Advice from a tech Mom on getting teens to learn to code

Advice from a tech Mom on getting teens to learn to code

Like many teens, my son is interested in gaming and YouTube. As a tech mom, I was keen to encourage him to learn to code. He didn’t really understand why I am so passionate about tech, data and working hard at it. In the past month, we’ve made a real transition from his initial stance to having to drag him away from coding tutorials so he can get to bed at a reasonable time on a school night. I thought I’d share how I managed to turn it around, and I hope it helps.

I recognize that, as a parent, I can influence my teenager but the reality is that his peers are just as influential — if not more. So I decided to use that reality in order to help me.

Try a Hackathon. No, really. Try it.

You don’t need to code to attend a hackathon. People are friendly and happy to pitch in and show you what they are doing. It’s a great community way to learn.

As a first step, I decided that I’d take my teen to a hackathon so he could see other kids coding. He has been seeing me code since he was born and it wasn’t enough to switch him over to learning the skill by himself. Therefore, I worked out that he needed to see his peers coding. I took him to a Teens in AI event in London and it was amazing. There will be other hackathons and they are easy to find on the Microsoft events website or even Eventbrite. My son was inspired to learn more about coding simply from seeing other teens code, and how these programming teens were at the nexus of each and every project. In other words, the rest of the hackathon centred around these teens, and it was inspiring for him and also for me. At the end of the day, he was determined to learn to code and we agreed that I’d buy him a book on Python.

Books or online material?

I chose a book so my teen could learn to program. The reality is that online courses are great, but being online is a great distraction. I noted that he researched Python and saw this counting as ‘working’ but I wasn’t sure he was making the switch to actually doing coding. So I bought a Python book which really helped him to concentrate and feel a sense of achievement as he progressed through the pages. There will be many coding books which you can purchase on Amazon or EBay, or you can look in your local library.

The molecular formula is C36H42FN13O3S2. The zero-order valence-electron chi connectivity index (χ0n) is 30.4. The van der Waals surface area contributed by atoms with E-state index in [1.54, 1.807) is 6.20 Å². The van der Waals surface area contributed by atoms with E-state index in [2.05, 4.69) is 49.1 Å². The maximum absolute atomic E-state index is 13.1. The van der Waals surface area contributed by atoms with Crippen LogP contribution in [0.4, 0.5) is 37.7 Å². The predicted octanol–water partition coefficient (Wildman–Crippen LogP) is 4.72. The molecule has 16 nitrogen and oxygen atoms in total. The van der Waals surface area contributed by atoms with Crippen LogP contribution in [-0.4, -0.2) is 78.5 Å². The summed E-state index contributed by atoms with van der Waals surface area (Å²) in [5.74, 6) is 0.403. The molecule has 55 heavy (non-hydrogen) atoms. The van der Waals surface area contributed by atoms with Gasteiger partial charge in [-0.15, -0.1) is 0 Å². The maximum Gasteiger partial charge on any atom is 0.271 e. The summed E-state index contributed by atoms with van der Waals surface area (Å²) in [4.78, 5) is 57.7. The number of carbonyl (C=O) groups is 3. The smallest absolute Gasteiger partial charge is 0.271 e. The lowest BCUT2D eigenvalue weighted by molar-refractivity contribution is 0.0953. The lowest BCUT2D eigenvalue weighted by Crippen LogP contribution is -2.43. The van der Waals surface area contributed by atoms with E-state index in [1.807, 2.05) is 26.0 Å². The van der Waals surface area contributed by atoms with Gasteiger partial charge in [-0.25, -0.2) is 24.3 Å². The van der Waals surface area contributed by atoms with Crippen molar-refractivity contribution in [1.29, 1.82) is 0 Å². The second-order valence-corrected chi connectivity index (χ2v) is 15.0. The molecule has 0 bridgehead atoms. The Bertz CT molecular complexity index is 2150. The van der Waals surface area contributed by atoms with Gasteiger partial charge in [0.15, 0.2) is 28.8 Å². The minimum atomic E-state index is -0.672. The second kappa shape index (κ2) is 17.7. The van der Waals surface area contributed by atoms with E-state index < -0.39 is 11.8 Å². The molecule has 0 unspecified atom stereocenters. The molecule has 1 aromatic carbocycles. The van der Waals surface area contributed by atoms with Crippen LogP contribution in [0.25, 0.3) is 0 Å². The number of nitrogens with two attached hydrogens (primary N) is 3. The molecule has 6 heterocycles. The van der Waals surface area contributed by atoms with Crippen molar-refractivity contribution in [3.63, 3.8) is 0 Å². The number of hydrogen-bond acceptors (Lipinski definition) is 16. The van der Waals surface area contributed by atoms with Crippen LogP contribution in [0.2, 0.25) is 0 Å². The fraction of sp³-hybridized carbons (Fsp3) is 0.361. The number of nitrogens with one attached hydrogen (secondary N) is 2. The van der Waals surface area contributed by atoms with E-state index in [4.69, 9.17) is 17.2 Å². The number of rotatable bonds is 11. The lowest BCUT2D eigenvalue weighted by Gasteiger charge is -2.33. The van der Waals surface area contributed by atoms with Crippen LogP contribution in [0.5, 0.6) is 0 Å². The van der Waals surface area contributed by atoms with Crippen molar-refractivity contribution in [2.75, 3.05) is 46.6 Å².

Which language should you choose?

We chose Python because it has a focus on data and maths, plus it has good visualization so he can see the end result. The maths angle has the potential to improve his maths skills, and I believe that’s crucial for kids throughout the school years.

There are other languages and another good place to start is HTML, CSS and Javascript since new programmers can get results quickly.

Office Skills

I’d also recommend that teens learn Office really well. Everyone thinks that they are an Excel expert but there is so much scope in Excel to do different things. Microsoft offer good tutorials for beginners and that’s a good place to start.

My teen is learning to touch type and that’s helping, too.

I hope that helps.

Microsoft acquires Github – does it make sense?

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Chris Wanstrath (left), Github CEO and co-founder; Nat Friedman, Microsoft corporate vice president, Developer Services; Satya Nadella, Microsoft CEO; and Amy Hood, Microsoft Chief Financial Officer. Credit: https://blogs.microsoft.com/blog/2018/06/04/microsoft-github-empowering-developers/ 

Microsoft have to reach the future generations of coders and GitHub is a common denominator for coders. This shows that Microsoft believes in developers, and AI, for the long-term. This is visionary and I love the forward-looking aspect of development.

What will Microsoft get?

– VS Code
– TypeScript
– Electron
– GitHub

This is crucial, since it puts Microsoft running through the veins of modern development, for now and the future. Microsoft are meeting developers where they are.

This is also very forward thinking. I was mentoring at an AI Hackathon this weekend, and I noted that the teens weren’t using Visual Studio for AI. They were using JavaScript and tensorflow JS. All of the teens all had a GitHub account and they were happily checking code in and out. They were very proud of having repositories full of code since they felt that it was proof of their coding abilities.

Microsoft is the largest user of Github so it is largely invested in it already. It’s not just self-protection, however, it goes well with the best IDE ever: Visual Studio. I am excited about the opportunities that it brings for Microsoft and developers.

What will happen next?

Who knows, but here is my take. It’s a more subtle New, One Microsoft because they do seem to be leaving GitHub to run independently, rather than Microsofting it. LinkedIn accounts were not merged into Live IDs or Office365 accounts. I think that Github will take the same road. Nat Friedman will be CEO, so it looks like GitHub will run independently as normal. Why change something that works? That isn’t solving a problem.

To summarise, yes, it absolutely makes sense. Microsoft are looking at future generations as well as existing requirements. That’s true leadership, and it is a new Microsoft.

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